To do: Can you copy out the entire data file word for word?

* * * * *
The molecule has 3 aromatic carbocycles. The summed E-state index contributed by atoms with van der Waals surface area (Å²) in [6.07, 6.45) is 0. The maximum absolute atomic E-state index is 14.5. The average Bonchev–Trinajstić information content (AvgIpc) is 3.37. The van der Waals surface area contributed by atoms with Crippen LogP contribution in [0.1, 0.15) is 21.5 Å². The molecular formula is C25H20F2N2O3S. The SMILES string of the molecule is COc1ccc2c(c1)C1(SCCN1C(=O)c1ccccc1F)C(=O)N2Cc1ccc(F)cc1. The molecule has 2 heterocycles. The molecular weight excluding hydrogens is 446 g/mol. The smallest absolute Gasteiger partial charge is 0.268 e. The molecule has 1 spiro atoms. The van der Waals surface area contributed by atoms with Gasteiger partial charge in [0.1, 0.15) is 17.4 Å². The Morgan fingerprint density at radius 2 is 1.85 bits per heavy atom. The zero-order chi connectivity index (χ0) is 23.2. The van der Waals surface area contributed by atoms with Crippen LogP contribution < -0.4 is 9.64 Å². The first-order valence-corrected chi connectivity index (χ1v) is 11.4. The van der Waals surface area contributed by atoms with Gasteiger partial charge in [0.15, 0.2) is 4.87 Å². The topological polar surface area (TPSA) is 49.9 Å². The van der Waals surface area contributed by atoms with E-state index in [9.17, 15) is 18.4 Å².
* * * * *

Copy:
The molecule has 3 aromatic carbocycles. The summed E-state index contributed by atoms with van der Waals surface area (Å²) in [6.07, 6.45) is 0. The maximum absolute atomic E-state index is 14.5. The average Bonchev–Trinajstić information content (AvgIpc) is 3.37. The van der Waals surface area contributed by atoms with Crippen LogP contribution in [0.1, 0.15) is 21.5 Å². The molecular formula is C25H20F2N2O3S. The SMILES string of the molecule is COc1ccc2c(c1)C1(SCCN1C(=O)c1ccccc1F)C(=O)N2Cc1ccc(F)cc1. The molecule has 2 heterocycles. The molecular weight excluding hydrogens is 446 g/mol. The smallest absolute Gasteiger partial charge is 0.268 e. The molecule has 1 spiro atoms. The van der Waals surface area contributed by atoms with Gasteiger partial charge in [0.1, 0.15) is 17.4 Å². The Morgan fingerprint density at radius 2 is 1.85 bits per heavy atom. The zero-order chi connectivity index (χ0) is 23.2. The van der Waals surface area contributed by atoms with Crippen LogP contribution < -0.4 is 9.64 Å². The first-order valence-corrected chi connectivity index (χ1v) is 11.4. The van der Waals surface area contributed by atoms with Gasteiger partial charge in [0.15, 0.2) is 4.87 Å². The topological polar surface area (TPSA) is 49.9 Å². The van der Waals surface area contributed by atoms with E-state index in [9.17, 15) is 18.4 Å².